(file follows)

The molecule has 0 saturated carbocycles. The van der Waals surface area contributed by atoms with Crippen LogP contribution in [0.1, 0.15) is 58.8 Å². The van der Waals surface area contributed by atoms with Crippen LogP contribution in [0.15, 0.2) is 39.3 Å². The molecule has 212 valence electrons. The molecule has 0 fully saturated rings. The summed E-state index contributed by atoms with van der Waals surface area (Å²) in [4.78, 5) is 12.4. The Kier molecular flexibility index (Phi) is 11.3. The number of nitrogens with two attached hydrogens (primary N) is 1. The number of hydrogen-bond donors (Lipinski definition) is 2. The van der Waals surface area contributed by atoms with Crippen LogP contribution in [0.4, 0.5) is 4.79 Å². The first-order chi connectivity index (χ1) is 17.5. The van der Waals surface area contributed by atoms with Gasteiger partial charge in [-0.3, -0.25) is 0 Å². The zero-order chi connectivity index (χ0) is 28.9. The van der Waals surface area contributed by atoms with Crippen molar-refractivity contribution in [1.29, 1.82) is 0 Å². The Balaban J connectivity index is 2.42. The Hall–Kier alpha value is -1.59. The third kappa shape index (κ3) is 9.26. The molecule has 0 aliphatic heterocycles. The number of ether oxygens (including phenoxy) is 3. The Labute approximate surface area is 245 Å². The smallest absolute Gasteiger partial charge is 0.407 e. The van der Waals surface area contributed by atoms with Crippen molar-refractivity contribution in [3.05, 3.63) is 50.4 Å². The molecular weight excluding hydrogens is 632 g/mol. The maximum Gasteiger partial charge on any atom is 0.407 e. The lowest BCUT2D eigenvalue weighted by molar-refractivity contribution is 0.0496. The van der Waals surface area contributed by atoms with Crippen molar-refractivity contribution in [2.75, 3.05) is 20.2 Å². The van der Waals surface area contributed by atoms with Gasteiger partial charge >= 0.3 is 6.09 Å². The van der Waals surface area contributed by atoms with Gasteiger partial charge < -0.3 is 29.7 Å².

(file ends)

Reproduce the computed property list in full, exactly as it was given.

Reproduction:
The molecule has 0 saturated carbocycles. The van der Waals surface area contributed by atoms with Crippen LogP contribution in [0.1, 0.15) is 58.8 Å². The van der Waals surface area contributed by atoms with Crippen LogP contribution in [0.15, 0.2) is 39.3 Å². The molecule has 212 valence electrons. The molecule has 0 fully saturated rings. The summed E-state index contributed by atoms with van der Waals surface area (Å²) in [4.78, 5) is 12.4. The Kier molecular flexibility index (Phi) is 11.3. The number of nitrogens with two attached hydrogens (primary N) is 1. The number of hydrogen-bond donors (Lipinski definition) is 2. The van der Waals surface area contributed by atoms with Crippen LogP contribution in [0.4, 0.5) is 4.79 Å². The first-order chi connectivity index (χ1) is 17.5. The van der Waals surface area contributed by atoms with Gasteiger partial charge in [-0.3, -0.25) is 0 Å². The zero-order chi connectivity index (χ0) is 28.9. The van der Waals surface area contributed by atoms with Crippen molar-refractivity contribution in [1.29, 1.82) is 0 Å². The Balaban J connectivity index is 2.42. The Hall–Kier alpha value is -1.59. The third kappa shape index (κ3) is 9.26. The molecule has 0 aliphatic heterocycles. The number of ether oxygens (including phenoxy) is 3. The Labute approximate surface area is 245 Å². The smallest absolute Gasteiger partial charge is 0.407 e. The van der Waals surface area contributed by atoms with Crippen molar-refractivity contribution in [3.05, 3.63) is 50.4 Å². The molecular weight excluding hydrogens is 632 g/mol. The maximum Gasteiger partial charge on any atom is 0.407 e. The lowest BCUT2D eigenvalue weighted by molar-refractivity contribution is 0.0496. The van der Waals surface area contributed by atoms with Crippen molar-refractivity contribution in [2.75, 3.05) is 20.2 Å². The van der Waals surface area contributed by atoms with Gasteiger partial charge >= 0.3 is 6.09 Å². The van der Waals surface area contributed by atoms with Gasteiger partial charge < -0.3 is 29.7 Å².